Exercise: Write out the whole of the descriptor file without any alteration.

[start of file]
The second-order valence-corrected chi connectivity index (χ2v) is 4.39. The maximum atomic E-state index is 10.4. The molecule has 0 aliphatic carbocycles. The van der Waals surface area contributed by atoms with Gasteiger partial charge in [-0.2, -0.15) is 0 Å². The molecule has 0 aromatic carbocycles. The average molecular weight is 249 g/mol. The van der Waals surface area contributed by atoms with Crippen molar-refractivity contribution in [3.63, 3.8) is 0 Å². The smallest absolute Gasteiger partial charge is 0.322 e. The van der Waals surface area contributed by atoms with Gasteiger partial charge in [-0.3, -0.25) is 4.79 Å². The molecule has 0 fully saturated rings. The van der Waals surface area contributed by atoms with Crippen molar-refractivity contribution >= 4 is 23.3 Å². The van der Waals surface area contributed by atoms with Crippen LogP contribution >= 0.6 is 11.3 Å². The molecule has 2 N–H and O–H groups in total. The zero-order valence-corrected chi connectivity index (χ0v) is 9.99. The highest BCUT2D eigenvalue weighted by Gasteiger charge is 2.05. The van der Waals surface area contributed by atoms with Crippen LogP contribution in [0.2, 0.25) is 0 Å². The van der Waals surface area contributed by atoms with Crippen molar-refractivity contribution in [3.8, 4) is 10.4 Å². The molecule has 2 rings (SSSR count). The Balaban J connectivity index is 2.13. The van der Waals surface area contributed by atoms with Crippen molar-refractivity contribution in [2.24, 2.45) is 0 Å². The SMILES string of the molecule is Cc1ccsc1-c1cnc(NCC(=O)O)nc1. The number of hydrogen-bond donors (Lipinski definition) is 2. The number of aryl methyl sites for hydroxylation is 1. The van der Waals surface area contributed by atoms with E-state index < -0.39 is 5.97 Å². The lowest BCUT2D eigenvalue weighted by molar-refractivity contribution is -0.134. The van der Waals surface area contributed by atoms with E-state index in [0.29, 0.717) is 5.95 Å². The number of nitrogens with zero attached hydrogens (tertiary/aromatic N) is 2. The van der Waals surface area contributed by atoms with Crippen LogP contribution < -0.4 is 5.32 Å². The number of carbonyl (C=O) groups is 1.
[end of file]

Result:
The second-order valence-corrected chi connectivity index (χ2v) is 4.39. The maximum atomic E-state index is 10.4. The molecule has 0 aliphatic carbocycles. The van der Waals surface area contributed by atoms with Gasteiger partial charge in [-0.2, -0.15) is 0 Å². The molecule has 0 aromatic carbocycles. The average molecular weight is 249 g/mol. The van der Waals surface area contributed by atoms with Crippen molar-refractivity contribution in [3.63, 3.8) is 0 Å². The smallest absolute Gasteiger partial charge is 0.322 e. The van der Waals surface area contributed by atoms with Gasteiger partial charge in [-0.3, -0.25) is 4.79 Å². The molecule has 0 fully saturated rings. The van der Waals surface area contributed by atoms with Crippen molar-refractivity contribution >= 4 is 23.3 Å². The van der Waals surface area contributed by atoms with Crippen LogP contribution >= 0.6 is 11.3 Å². The molecule has 2 N–H and O–H groups in total. The zero-order valence-corrected chi connectivity index (χ0v) is 9.99. The highest BCUT2D eigenvalue weighted by Gasteiger charge is 2.05. The van der Waals surface area contributed by atoms with Crippen LogP contribution in [0.2, 0.25) is 0 Å². The van der Waals surface area contributed by atoms with Crippen molar-refractivity contribution in [3.8, 4) is 10.4 Å². The molecule has 2 rings (SSSR count). The Balaban J connectivity index is 2.13. The van der Waals surface area contributed by atoms with Crippen molar-refractivity contribution in [2.24, 2.45) is 0 Å². The SMILES string of the molecule is Cc1ccsc1-c1cnc(NCC(=O)O)nc1. The number of hydrogen-bond donors (Lipinski definition) is 2. The number of aryl methyl sites for hydroxylation is 1. The van der Waals surface area contributed by atoms with E-state index < -0.39 is 5.97 Å². The lowest BCUT2D eigenvalue weighted by molar-refractivity contribution is -0.134. The van der Waals surface area contributed by atoms with E-state index in [0.29, 0.717) is 5.95 Å². The number of nitrogens with zero attached hydrogens (tertiary/aromatic N) is 2. The van der Waals surface area contributed by atoms with Crippen LogP contribution < -0.4 is 5.32 Å². The number of carbonyl (C=O) groups is 1.